Could you perhaps clarify a little bit more about, well, everything? Because I'm afraid I don't really understand what you're asking.. What's the situation? Which client are you referring to? What software? Et cetera et cetera.
as that is CRL(certificat revokation list) infomation points of ISRG root X1, its message is signed by root key itself, and using https there causes loop in verification (how se verify a certificate if we use same certificate to sign its revocation status?)
@orangepizza It's not just the loop, the reason HTTP is fine is because a CRL is signed. HTTPS would be redundant.
well it will cause loop in https because before read the https it will check its certificate- which will point to this endpoint again. and pointless to this message is signed. its like apt will errors then https mirror get invalid certificate, while actually authentication came from package file's gpg sign.
I didn't say it wouldn't cause a loop, I just gave another reason for using HTTP only: it's good enough.
I detected client try to request(GET Method) to http://x1.c.lencr.org manytimes in a day but client already have Root CA(ISRG Root X1) in thier notebook. I worry about BlackMatter Ransomware cause I got the alert from SOC system that detected Malicious URL from many client.
Please see the relationship as picture below.
Hosts in c.lencr.org each serve a single file that is the Certificate Revocation List (CRL) for one of our TLS Certificate Authority root certificates.
A URL with one of these CRL hostnames is embedded in Let’s Encrypt intermediate certificates, so that clients may use it to check whether the intermediate certificate is still valid.
When connecting to a site or service that presents a TLS certificate, some (not all) client applications access the CRL as part of validating the chain of trust for that certificate.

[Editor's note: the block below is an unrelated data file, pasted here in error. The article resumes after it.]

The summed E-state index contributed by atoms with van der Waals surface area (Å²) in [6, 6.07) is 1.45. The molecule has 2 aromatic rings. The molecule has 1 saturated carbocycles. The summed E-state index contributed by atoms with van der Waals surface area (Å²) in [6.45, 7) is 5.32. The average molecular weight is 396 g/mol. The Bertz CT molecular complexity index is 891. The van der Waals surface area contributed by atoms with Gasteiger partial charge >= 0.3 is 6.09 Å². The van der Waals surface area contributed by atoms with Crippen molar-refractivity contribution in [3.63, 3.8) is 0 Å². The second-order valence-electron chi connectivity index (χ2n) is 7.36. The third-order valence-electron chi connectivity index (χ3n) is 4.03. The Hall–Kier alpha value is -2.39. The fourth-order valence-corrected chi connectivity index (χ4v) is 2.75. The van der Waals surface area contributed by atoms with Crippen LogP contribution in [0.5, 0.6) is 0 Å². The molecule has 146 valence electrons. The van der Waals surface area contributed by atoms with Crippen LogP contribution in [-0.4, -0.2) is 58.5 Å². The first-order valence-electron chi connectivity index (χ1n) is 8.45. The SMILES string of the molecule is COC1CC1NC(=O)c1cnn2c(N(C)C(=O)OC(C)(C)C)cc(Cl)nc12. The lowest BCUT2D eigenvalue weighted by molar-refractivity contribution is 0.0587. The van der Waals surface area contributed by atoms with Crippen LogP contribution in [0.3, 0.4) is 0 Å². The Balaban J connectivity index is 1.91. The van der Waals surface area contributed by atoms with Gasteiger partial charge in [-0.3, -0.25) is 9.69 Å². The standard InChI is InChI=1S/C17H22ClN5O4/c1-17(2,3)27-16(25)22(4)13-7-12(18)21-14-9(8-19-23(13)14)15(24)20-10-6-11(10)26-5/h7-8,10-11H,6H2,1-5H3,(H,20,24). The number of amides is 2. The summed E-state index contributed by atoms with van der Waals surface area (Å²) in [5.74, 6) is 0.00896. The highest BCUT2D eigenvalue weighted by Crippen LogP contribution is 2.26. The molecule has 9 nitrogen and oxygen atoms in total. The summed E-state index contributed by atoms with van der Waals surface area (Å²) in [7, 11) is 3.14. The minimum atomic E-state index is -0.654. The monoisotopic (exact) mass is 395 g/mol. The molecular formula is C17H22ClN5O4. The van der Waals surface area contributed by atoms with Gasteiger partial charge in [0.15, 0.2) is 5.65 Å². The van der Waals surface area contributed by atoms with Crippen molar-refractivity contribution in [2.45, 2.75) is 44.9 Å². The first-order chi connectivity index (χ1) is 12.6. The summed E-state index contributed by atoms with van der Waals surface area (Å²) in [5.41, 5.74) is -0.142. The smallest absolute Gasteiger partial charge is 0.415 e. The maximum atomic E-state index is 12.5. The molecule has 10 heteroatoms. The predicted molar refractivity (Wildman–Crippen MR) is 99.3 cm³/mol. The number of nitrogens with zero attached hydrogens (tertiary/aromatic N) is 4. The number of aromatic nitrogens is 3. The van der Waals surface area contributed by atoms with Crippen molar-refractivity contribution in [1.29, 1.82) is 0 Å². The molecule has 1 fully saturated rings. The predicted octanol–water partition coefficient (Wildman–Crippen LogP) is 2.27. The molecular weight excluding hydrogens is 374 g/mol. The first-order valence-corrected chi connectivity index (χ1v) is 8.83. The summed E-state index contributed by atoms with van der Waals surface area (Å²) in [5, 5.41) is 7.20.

So, the connection is a non-malicious side effect of activity that may or may not be malicious. The connection is a signal that a) the host is accessing a site or service that's presenting a Let's Encrypt certificate, and b) the host is using some kind of software that does validate CRLs.
a) is not a signal you can confidently identify as innocent or malicious. You can usually ignore it and concentrate on identifying the other host(s) being accessed.
However, if the host does not routinely retrieve CRLs from the Internet, b) might be a useful signal that some non-routine software is running.
Thank you James. I found svchost.exe request c.lencr.org every 1 hour and DST Root CA X3 will expire on September 30, 2021. Did it occur owing to windows check Root CA expire date from your hosts?
svchost.exe is a container process for potentially multiple Windows services. You need to find out which services were being hosted within that process to find out what is actually talking to the Internet. It's likely a service that is connecting to something on the Internet that uses a Let's Encrypt cert.
Process Explorer is a useful way to get more detail on what service(s) is(are) running within that svchost process.
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